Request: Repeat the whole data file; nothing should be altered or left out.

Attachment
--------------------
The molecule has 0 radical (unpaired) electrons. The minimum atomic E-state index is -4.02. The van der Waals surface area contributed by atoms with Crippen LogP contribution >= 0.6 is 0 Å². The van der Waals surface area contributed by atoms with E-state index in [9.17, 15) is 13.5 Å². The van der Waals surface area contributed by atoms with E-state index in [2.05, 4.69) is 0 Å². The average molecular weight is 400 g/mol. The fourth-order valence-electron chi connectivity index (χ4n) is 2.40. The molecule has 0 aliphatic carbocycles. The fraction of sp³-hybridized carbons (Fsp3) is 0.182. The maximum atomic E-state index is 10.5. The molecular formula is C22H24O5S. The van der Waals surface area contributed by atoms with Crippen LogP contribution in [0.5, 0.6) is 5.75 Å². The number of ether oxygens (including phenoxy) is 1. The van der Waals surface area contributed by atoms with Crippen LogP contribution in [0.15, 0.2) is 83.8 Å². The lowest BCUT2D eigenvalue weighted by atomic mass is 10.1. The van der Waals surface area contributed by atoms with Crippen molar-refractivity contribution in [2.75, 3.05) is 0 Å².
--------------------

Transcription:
The molecule has 0 radical (unpaired) electrons. The minimum atomic E-state index is -4.02. The van der Waals surface area contributed by atoms with Crippen LogP contribution >= 0.6 is 0 Å². The van der Waals surface area contributed by atoms with E-state index in [9.17, 15) is 13.5 Å². The van der Waals surface area contributed by atoms with E-state index in [2.05, 4.69) is 0 Å². The average molecular weight is 400 g/mol. The fourth-order valence-electron chi connectivity index (χ4n) is 2.40. The molecule has 0 aliphatic carbocycles. The fraction of sp³-hybridized carbons (Fsp3) is 0.182. The maximum atomic E-state index is 10.5. The molecular formula is C22H24O5S. The van der Waals surface area contributed by atoms with Crippen LogP contribution in [0.5, 0.6) is 5.75 Å². The number of ether oxygens (including phenoxy) is 1. The van der Waals surface area contributed by atoms with Crippen LogP contribution in [0.15, 0.2) is 83.8 Å². The lowest BCUT2D eigenvalue weighted by atomic mass is 10.1. The van der Waals surface area contributed by atoms with Crippen molar-refractivity contribution in [2.75, 3.05) is 0 Å².